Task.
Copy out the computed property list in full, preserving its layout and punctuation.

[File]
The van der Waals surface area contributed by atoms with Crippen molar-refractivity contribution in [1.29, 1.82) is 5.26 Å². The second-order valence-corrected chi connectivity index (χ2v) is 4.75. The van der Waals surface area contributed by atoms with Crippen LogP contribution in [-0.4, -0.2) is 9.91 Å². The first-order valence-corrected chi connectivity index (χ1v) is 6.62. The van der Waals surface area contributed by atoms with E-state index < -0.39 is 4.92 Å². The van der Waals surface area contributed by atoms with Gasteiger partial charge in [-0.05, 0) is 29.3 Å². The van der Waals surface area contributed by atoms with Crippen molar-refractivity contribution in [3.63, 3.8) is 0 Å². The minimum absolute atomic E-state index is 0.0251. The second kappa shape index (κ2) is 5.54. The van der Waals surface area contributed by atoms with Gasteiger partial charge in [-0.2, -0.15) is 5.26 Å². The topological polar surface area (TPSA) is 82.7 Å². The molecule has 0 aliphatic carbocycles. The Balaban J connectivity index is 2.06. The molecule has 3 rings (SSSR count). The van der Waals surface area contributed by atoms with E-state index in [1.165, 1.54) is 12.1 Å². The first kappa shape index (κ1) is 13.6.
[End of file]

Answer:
The van der Waals surface area contributed by atoms with Crippen molar-refractivity contribution in [1.29, 1.82) is 5.26 Å². The second-order valence-corrected chi connectivity index (χ2v) is 4.75. The van der Waals surface area contributed by atoms with Crippen LogP contribution in [-0.4, -0.2) is 9.91 Å². The first-order valence-corrected chi connectivity index (χ1v) is 6.62. The van der Waals surface area contributed by atoms with E-state index < -0.39 is 4.92 Å². The van der Waals surface area contributed by atoms with Gasteiger partial charge in [-0.05, 0) is 29.3 Å². The van der Waals surface area contributed by atoms with Crippen molar-refractivity contribution in [3.63, 3.8) is 0 Å². The minimum absolute atomic E-state index is 0.0251. The second kappa shape index (κ2) is 5.54. The van der Waals surface area contributed by atoms with Gasteiger partial charge in [-0.2, -0.15) is 5.26 Å². The topological polar surface area (TPSA) is 82.7 Å². The molecule has 0 aliphatic carbocycles. The Balaban J connectivity index is 2.06. The molecule has 3 rings (SSSR count). The van der Waals surface area contributed by atoms with E-state index in [1.165, 1.54) is 12.1 Å². The first kappa shape index (κ1) is 13.6.